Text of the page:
• Each client has hence an identifier that is used to select the subset of the dataset to use in the training

    • Real life applications would be a single client training one and only one model. There could be the case where a client would need to train a second model to compare it with the production one. They would use the entire dataset for training leaving the test and cross-validation sets for the server

    • Real life applications would have the model downloaded from the Federated Server

    • Real life applications would make use of transfer learning to take advantage of previous trainings by other clients

  • Data sets. The data used in the training and evaluation of the models are very small. As the PoC allows the existence of more that one client, the dataset is divided into several subsets. This has been done to simulate the fact that every client would have a different local dataset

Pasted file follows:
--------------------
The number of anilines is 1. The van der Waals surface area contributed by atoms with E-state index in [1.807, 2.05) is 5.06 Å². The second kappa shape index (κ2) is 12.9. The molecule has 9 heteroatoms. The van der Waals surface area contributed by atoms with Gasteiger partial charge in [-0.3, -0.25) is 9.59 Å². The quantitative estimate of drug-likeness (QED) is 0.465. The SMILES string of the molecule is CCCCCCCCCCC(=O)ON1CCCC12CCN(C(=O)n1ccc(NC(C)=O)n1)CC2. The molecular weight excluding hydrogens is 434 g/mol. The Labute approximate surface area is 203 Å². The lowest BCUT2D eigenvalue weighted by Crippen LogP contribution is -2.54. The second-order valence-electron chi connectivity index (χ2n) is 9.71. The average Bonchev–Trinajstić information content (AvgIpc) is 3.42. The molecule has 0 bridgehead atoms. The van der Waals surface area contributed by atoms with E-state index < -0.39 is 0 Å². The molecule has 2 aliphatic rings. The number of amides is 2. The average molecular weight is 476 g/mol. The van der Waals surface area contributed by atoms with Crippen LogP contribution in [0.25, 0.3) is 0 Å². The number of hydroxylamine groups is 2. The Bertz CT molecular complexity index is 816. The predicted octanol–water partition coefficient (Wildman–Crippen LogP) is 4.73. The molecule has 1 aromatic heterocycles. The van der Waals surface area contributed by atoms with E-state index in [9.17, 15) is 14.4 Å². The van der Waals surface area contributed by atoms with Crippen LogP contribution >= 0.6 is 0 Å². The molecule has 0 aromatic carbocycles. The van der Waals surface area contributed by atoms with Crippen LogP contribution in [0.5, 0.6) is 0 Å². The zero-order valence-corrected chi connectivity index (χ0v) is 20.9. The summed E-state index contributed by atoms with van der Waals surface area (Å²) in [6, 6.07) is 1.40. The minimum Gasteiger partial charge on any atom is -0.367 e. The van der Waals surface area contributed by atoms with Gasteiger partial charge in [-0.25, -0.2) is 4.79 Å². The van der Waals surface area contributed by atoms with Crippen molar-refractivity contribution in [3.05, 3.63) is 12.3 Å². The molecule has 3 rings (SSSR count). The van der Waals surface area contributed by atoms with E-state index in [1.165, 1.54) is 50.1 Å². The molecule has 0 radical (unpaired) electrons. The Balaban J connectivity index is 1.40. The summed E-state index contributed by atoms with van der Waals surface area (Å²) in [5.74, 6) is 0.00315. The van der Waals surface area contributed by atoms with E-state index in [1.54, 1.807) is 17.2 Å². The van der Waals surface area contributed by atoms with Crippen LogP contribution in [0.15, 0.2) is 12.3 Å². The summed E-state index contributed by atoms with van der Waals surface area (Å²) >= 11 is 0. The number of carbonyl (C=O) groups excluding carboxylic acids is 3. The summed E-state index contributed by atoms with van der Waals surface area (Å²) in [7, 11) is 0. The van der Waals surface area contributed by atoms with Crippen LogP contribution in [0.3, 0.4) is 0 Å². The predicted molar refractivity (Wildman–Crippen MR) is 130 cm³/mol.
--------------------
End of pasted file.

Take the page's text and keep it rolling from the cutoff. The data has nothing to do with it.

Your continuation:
• Real life applications would have a local own and distinctive dataset that remains in the client’s device
  • It is perfectly possible to run this PoC in different devices against the same server. The effects are the same and you can see the real power of this system

Federated Client

The Federated Client is an Android application that trains a common model and upload the computed gradients to the federated server.

The client decides when to update its local gradients by requesting a service to the server

Federated Server

The Federated Server is in charge of processing the different gradients coming from the clients and serving them the results.

In this PoC, the communication between the clients and the server is initiated by the clients in both cases, that is, it’s the client that sends its local gradient and it’s the client that requests the server for an updated gradient

  • A real life application would have a much richer interaction between the clients and the server starting by the server notifying the clients of the existence of updated gradients via notifications or any other mechanism